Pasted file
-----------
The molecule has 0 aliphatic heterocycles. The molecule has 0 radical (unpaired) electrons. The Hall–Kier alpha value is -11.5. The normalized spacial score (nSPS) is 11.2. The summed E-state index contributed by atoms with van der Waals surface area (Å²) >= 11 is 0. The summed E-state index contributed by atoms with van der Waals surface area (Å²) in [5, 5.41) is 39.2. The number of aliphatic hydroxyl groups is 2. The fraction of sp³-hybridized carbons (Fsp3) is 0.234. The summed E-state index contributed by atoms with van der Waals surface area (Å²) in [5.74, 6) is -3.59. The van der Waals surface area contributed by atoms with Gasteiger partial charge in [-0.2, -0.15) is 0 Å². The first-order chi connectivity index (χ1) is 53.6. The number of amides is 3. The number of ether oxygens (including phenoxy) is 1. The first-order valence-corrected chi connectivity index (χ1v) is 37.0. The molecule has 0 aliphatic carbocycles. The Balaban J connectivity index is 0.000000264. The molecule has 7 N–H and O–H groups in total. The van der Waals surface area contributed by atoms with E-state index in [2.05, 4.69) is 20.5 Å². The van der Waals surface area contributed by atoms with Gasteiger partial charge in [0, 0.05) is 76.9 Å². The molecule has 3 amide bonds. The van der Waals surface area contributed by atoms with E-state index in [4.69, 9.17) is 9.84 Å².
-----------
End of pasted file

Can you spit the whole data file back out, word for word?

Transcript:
The molecule has 0 aliphatic heterocycles. The molecule has 0 radical (unpaired) electrons. The Hall–Kier alpha value is -11.5. The normalized spacial score (nSPS) is 11.2. The summed E-state index contributed by atoms with van der Waals surface area (Å²) >= 11 is 0. The summed E-state index contributed by atoms with van der Waals surface area (Å²) in [5, 5.41) is 39.2. The number of aliphatic hydroxyl groups is 2. The fraction of sp³-hybridized carbons (Fsp3) is 0.234. The summed E-state index contributed by atoms with van der Waals surface area (Å²) in [5.74, 6) is -3.59. The van der Waals surface area contributed by atoms with Gasteiger partial charge in [-0.2, -0.15) is 0 Å². The first-order chi connectivity index (χ1) is 53.6. The number of amides is 3. The number of ether oxygens (including phenoxy) is 1. The first-order valence-corrected chi connectivity index (χ1v) is 37.0. The molecule has 0 aliphatic carbocycles. The Balaban J connectivity index is 0.000000264. The molecule has 7 N–H and O–H groups in total. The van der Waals surface area contributed by atoms with E-state index in [2.05, 4.69) is 20.5 Å². The van der Waals surface area contributed by atoms with Gasteiger partial charge in [0, 0.05) is 76.9 Å². The molecule has 3 amide bonds. The van der Waals surface area contributed by atoms with E-state index in [4.69, 9.17) is 9.84 Å².